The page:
MCAS Cherry Point News


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The Marines of Marine Air Control Squadron 2, who operate the Tactical Air Operations Center at Camp Leatherneck, Afghanistan, are responsible for assisting hundreds of aircraft in completing their mission every day. The Marines work around the clock manning radar equipment and communicating with pilots to help keep them out of harm’s way in Afghanistan.

Photo by Cpl. Justin M. Boling

Marines control air in southwestern Afghanistan

5 Jan 2012 | Cpl. Justin M. Boling

 Fewer than 100 Marines control nearly 100,000 square miles of airspace in southwestern Afghanistan.

Sgt. Travis Bryant is one of these Marines. Bryant, a tactical air traffic controller, spends his days in the back of a modified humvee. He spends up to 12 hours every day watching blips on a radar scope each a helicopter or jet flown by a coalition pilots. He speaks through a headset to the pilots advising  them of other traffic and keeping  them out of harm’s way.

 “There is no training evolution that will fully prepare somebody for the job they are going to do out here,” said Gunnery Sgt.  Richard White, a Marine Corps tactical air traffic controller. “Despite the great training we do in the States, it is not nearly as complex with as many aircraft and nations all participating in operations.”

The airspace is used by allied aircraft that are a part of NATO International Security Assistant Force, to provide aviation support troops on the ground.  Every day in the air above southwestern Afghanistan, there are literally hundreds of aircraft operating in close proximity to one another.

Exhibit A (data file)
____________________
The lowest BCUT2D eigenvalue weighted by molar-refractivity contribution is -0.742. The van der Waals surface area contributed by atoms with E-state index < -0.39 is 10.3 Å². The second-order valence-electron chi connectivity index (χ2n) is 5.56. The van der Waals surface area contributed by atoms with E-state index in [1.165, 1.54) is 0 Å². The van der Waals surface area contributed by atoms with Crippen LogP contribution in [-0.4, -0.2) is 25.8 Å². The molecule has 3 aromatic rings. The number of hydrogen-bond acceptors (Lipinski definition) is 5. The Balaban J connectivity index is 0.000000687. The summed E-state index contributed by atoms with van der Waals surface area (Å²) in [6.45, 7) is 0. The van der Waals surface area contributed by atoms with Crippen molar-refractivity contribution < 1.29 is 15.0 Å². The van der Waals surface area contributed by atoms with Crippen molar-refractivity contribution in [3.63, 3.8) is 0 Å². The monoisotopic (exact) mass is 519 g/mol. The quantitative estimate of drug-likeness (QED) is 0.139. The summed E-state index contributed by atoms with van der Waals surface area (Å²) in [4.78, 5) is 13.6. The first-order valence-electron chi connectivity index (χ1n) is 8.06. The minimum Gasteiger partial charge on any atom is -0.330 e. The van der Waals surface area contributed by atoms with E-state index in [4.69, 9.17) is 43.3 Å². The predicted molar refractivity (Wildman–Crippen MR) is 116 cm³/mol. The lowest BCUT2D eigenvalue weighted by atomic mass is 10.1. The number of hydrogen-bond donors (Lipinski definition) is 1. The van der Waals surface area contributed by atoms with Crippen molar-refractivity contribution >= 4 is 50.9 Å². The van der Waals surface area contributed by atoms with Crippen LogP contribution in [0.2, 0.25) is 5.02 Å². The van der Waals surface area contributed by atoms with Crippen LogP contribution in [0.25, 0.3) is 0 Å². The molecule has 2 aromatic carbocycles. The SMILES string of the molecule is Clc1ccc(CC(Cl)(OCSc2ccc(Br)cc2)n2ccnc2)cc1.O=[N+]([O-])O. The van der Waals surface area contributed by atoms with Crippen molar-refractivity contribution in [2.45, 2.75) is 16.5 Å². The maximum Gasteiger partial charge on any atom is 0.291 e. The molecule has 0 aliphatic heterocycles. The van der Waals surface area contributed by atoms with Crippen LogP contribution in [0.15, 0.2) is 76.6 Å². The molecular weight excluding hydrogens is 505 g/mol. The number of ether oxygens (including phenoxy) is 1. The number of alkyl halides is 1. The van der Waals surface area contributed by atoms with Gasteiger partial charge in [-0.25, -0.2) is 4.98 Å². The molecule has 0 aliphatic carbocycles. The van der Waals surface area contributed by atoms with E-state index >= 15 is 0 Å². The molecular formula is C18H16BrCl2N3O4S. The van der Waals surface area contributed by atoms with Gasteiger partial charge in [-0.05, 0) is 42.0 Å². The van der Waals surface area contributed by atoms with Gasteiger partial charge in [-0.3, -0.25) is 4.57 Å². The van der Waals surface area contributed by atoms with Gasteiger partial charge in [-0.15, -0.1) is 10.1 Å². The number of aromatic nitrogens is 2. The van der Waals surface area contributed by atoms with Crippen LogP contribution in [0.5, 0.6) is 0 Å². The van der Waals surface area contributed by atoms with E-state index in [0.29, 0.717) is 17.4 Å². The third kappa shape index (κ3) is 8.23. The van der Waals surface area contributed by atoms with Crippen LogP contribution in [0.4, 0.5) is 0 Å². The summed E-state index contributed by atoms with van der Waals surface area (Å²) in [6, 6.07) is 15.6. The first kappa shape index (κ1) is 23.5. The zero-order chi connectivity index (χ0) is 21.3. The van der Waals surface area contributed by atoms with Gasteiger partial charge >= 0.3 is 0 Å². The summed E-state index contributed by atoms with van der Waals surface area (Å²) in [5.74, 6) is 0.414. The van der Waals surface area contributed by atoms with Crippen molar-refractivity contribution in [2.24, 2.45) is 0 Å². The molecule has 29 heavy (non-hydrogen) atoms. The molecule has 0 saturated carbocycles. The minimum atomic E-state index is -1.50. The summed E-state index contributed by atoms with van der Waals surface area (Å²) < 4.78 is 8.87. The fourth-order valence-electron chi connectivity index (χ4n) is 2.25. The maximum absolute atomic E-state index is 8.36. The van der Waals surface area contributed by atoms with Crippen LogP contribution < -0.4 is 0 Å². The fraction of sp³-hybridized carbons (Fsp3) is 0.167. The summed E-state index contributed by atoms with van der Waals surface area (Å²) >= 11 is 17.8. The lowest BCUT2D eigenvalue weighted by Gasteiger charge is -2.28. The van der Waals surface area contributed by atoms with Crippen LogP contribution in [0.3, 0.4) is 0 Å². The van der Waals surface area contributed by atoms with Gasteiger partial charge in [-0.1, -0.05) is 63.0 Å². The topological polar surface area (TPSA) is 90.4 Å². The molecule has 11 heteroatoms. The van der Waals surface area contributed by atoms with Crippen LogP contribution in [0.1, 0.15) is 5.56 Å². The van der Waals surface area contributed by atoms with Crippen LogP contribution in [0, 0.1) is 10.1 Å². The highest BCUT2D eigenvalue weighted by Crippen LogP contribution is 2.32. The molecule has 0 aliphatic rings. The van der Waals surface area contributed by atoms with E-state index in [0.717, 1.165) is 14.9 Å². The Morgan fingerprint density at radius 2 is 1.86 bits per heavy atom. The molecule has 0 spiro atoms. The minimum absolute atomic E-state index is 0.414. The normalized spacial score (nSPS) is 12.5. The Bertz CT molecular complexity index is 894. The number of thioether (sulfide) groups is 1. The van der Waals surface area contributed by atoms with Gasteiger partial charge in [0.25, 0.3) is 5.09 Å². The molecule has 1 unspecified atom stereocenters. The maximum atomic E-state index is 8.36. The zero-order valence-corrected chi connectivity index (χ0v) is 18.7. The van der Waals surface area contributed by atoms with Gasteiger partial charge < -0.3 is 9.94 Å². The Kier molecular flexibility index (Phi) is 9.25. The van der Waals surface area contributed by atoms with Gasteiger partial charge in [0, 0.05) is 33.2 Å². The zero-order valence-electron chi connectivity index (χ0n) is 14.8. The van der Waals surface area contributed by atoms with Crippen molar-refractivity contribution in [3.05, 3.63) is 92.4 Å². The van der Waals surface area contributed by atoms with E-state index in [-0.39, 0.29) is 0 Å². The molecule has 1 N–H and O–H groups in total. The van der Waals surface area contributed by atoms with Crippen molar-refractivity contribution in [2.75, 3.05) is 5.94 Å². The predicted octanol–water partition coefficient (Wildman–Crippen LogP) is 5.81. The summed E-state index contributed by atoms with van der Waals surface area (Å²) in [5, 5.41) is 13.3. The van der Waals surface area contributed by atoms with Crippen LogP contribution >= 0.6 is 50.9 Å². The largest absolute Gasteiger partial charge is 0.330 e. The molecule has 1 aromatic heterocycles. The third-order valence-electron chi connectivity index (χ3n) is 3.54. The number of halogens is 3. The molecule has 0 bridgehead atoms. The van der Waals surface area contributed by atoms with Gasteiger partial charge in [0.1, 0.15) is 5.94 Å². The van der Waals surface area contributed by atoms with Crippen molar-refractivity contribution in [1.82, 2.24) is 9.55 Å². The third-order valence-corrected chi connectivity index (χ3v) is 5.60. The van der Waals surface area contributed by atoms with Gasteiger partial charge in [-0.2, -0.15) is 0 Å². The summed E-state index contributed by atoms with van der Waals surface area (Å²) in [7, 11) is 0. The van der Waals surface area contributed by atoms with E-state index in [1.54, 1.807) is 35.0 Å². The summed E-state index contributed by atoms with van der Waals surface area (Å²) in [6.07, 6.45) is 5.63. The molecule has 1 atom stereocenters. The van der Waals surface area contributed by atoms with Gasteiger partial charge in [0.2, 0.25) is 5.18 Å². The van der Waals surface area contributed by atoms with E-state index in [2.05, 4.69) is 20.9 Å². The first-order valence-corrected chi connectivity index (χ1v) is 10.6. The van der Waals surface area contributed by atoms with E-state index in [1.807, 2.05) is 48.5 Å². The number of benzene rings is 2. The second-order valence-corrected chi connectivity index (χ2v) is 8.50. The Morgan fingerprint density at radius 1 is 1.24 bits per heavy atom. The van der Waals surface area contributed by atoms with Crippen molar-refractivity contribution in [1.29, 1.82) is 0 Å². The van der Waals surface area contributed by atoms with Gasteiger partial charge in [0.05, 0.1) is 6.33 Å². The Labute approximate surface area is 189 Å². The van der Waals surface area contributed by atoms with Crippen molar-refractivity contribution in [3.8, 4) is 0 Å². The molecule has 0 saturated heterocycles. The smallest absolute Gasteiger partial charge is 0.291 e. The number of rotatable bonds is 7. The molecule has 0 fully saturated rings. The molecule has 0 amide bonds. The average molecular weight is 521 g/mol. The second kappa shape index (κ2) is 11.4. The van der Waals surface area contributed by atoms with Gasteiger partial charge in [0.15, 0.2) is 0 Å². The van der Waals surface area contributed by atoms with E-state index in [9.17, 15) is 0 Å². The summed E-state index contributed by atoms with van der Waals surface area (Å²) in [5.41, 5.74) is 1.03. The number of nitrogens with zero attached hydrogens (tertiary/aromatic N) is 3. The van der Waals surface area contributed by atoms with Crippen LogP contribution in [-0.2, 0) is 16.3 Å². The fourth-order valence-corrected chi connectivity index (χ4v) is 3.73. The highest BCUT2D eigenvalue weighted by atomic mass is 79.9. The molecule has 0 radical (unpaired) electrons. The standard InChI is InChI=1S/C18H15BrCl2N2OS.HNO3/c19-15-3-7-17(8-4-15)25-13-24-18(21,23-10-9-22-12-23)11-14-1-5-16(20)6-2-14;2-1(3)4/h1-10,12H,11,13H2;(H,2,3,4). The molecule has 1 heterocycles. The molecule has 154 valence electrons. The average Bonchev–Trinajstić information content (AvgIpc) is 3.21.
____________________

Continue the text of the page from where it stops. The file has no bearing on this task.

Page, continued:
White, Bryant and other Marine Air Control Squadron 2 Marines man the Tactical Air Operations Center at Camp Leatherneck, Afghanistan.  These Marines operate and maintain radar arrays, communicate with pilots, and ensurethe Afghan skies are safe.

 “We stay in contact with the aircraft and observe our radar to control the airspace,” explained Bryant, a native of Elizabethtown, Ky. “We talk to them and make sure that we can deconflict any issues between air traffic.”

U.S. Marine Corps, U.S. Air Force and British helicopters and jets provide close-air support and troop and cargo transport. U.S. Army helicopters conduct medical evacuations to carry injured troops to safety. French, Belgian, Italian and Australian aircraft also routinely operate in southwestern Afghanistan.

“If something messes up, the consequences of that could be very catastrophic,” said White, a Marine with 14 years of experience as an air traffic controller, and a native of Ponca City, Okla. “Not only for the pilots who could have issues with other aircraft they are in close proximity with, but the ground troops relying on these aircraft for support.”

Marine Corps Air Station Cherry Point